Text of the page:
SIBUN: Emily Bankston - Chapter One


            July 6, 2001. Baton Rouge, LA.
            Karen Bankston kept checking her watch. What was supposed to have been a routine visit had turned into an additional two hours of tests and waiting on the doctor. No wonder people were called patients and not referred to as clients or customers. One had to be patient just to go to the doctor these days, and the old cliché “the customer is always right” seldom (if ever) held true. Didn’t physicians realize other people’s time was just as valuable as theirs? Apparently they did not.
            Karen looked down at her watch again, irritated with the idea that she should have been home nearly an hour ago. She just hoped the girls were doing okay. This was her first time to leave them home alone. Maybe that’s why she felt so anxious. She wanted to call, but it was posted not to use one’s cell phone in the rooms. If the assistant would hurry up, she would be able to checkout and leave.
            Just then, Karen heard a tap at the door. About time, she wanted to mutter aloud, though she thought better against it. It wasn’t the young girl’s fault. Although, Karen did wonder how the poor girl handled the doctor’s apparent careless approach to punctuality. Maybe it was something one had to get used to in the medical field: Everyone catering to the smart, rich doctors. Karen bet doctors would sing a different tune if they were the patient. She took pleasure in knowing they would eventually get theirs. Everyone got sick; everyone got old. One could not be his or her own physician forever.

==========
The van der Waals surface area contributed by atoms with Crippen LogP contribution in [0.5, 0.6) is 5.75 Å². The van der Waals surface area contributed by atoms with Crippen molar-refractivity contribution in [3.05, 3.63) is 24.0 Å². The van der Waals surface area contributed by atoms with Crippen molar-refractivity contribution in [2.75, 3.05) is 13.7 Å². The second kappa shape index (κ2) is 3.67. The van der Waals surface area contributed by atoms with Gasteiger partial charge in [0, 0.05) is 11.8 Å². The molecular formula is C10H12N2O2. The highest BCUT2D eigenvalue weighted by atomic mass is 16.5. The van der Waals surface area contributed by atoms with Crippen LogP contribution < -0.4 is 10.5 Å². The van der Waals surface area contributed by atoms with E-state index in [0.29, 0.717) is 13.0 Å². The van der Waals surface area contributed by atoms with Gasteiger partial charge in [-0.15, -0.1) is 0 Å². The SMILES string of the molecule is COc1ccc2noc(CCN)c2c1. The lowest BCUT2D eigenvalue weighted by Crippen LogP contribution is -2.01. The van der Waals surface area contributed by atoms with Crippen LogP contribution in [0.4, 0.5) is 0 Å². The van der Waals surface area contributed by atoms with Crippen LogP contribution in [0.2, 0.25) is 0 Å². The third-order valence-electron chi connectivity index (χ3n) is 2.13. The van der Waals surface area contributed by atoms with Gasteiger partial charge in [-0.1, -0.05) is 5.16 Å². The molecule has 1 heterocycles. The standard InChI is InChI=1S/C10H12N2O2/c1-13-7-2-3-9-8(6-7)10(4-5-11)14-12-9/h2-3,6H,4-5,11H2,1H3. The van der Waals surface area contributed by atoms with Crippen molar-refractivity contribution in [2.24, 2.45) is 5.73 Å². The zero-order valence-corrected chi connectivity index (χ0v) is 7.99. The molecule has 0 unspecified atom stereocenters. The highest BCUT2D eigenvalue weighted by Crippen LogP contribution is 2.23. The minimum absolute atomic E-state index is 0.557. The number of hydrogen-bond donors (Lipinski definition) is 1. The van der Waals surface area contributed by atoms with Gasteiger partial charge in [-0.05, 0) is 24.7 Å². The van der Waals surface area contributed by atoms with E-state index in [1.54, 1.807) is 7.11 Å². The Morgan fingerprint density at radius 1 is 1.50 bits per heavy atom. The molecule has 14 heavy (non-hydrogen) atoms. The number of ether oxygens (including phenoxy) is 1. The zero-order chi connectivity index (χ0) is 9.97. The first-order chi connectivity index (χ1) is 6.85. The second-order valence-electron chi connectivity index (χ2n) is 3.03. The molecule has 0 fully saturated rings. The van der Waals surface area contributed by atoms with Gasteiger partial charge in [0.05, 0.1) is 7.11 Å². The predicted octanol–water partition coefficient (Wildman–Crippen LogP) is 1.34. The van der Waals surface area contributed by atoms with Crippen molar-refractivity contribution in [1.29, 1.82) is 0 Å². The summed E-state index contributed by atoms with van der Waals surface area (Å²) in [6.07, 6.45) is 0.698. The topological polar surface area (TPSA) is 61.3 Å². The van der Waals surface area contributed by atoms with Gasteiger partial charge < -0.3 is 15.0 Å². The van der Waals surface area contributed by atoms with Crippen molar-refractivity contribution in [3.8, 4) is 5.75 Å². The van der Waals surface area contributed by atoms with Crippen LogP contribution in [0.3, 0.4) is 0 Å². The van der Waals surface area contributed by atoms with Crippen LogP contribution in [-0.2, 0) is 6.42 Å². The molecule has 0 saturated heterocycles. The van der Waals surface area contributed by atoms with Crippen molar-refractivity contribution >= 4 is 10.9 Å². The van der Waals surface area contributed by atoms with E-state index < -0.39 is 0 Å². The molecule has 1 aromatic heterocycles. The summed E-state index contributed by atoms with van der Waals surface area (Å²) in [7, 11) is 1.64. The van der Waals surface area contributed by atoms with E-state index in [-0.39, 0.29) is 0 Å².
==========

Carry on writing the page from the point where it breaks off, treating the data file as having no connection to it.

“Hi, Mrs. Bankston. Sorry for your wait.”
            “That’s okay,” Karen lied.
            “The results for your lab work all came back fine. The doctor wants you to continue to take your meds as prescribed, and he’ll see you again in six months.” The assistant handed Karen a piece of paper. “Please take this to the checkout desk around the corner, and you can go ahead and schedule your next visit if you would like, Mrs. Bankston.”
            Finally, Karen thought, but managed to vocal a heartfelt “Thank you” instead.
            Making her way to the checkout counter, Karen considered scheduling her appointment seven or even eight month outs, just to make the doctor wait for her next time. Hump! She mumbled under her breath. Then again, she realized that would be impossible, because the doctor would only give her six months of refills and wouldn’t renew her medicines unless she came back as prescribed.